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Philippines opposes China ‘illegal’ presence in South China Sea | News of South China Sea

Manila has staged protests against the presence of Chinese ships near the island of Titus.

The Philippines has condemned China’s “illegal presence and occurrence” near islands that occur in the South China Sea.

Mu words On Saturday, the Philippine Foreign Ministry said it had staged a series of talks “against the constant deployment, long-term presence, and illegal possession of Chinese naval equipment and fishing vessels” near Thitu or Pag-asa Island.

The order ordered Beijing to withdraw its ships from the region, saying: “Pag-asa Island is a very important part of the Philippines where it is ruled.”

There was no immediate comment from Beijing.

The most recent request was the 84th defense protocol that the Philippines has issued against China since President Rodrigo Duterte took office in 2016.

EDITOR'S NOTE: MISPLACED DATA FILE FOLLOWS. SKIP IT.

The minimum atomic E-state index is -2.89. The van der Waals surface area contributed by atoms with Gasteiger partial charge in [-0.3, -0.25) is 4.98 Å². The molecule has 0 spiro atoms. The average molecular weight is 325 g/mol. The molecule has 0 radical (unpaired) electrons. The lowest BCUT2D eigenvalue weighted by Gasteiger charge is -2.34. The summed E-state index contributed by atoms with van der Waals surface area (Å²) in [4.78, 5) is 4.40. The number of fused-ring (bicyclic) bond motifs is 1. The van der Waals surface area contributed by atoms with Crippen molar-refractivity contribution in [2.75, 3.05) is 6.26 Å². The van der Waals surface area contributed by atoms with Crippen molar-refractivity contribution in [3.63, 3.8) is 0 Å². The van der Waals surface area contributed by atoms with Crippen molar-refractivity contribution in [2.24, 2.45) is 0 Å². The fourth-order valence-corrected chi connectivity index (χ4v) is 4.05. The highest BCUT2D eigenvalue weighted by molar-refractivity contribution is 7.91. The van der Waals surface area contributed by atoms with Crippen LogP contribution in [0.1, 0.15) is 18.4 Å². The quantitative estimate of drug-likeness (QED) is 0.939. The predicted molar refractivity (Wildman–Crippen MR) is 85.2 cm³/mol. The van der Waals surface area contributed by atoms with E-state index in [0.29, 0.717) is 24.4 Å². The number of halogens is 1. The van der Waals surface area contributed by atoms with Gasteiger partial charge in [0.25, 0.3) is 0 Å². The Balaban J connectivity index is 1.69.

It comes in the middle more conflicts on top of the availability of hundreds of Chinese boats in the Exclusive Economic Zone (EEZ) of the Philippines. Manila says he believes the ships are controlled by the military, while Beijing is said to be a fishing boat fleeing bad weather.

Thitu or Pag-asa is located 451 km (280 miles) off the coast of the Philippines. The island is the largest of the eight rocks, stockpiles, and islands that dominate the Spratly Islands.

Just 25 kilometers (15 miles) off the coast of Subi, China has built a small town with runways, hangars, and arches.

The 2016 World Court ruled in favor of China’s claim to South China, but Beijing ignored the decision.

Brunei, Malaysia, the Philippines, Taiwan and Vietnam also have disputes over various islands and what is happening in the region.

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